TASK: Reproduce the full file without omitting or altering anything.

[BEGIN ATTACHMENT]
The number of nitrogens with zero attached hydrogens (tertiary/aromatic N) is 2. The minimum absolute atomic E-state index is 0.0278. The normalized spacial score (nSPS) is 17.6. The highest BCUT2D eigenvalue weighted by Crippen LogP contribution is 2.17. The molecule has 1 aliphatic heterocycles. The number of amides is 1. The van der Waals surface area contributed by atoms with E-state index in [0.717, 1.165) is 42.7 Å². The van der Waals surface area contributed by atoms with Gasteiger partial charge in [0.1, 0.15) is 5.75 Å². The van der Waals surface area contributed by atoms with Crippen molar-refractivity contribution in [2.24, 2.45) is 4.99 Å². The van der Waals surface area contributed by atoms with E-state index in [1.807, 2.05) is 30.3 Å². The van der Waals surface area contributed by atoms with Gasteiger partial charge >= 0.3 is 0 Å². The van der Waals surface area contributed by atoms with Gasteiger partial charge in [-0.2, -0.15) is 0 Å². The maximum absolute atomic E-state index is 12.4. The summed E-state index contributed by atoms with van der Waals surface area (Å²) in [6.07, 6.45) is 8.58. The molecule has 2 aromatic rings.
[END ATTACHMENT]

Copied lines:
The number of nitrogens with zero attached hydrogens (tertiary/aromatic N) is 2. The minimum absolute atomic E-state index is 0.0278. The normalized spacial score (nSPS) is 17.6. The highest BCUT2D eigenvalue weighted by Crippen LogP contribution is 2.17. The molecule has 1 aliphatic heterocycles. The number of amides is 1. The van der Waals surface area contributed by atoms with E-state index in [0.717, 1.165) is 42.7 Å². The van der Waals surface area contributed by atoms with Gasteiger partial charge in [0.1, 0.15) is 5.75 Å². The van der Waals surface area contributed by atoms with Crippen molar-refractivity contribution in [2.24, 2.45) is 4.99 Å². The van der Waals surface area contributed by atoms with E-state index in [1.807, 2.05) is 30.3 Å². The van der Waals surface area contributed by atoms with Gasteiger partial charge >= 0.3 is 0 Å². The van der Waals surface area contributed by atoms with Gasteiger partial charge in [-0.2, -0.15) is 0 Å². The maximum absolute atomic E-state index is 12.4. The summed E-state index contributed by atoms with van der Waals surface area (Å²) in [6.07, 6.45) is 8.58. The molecule has 2 aromatic rings.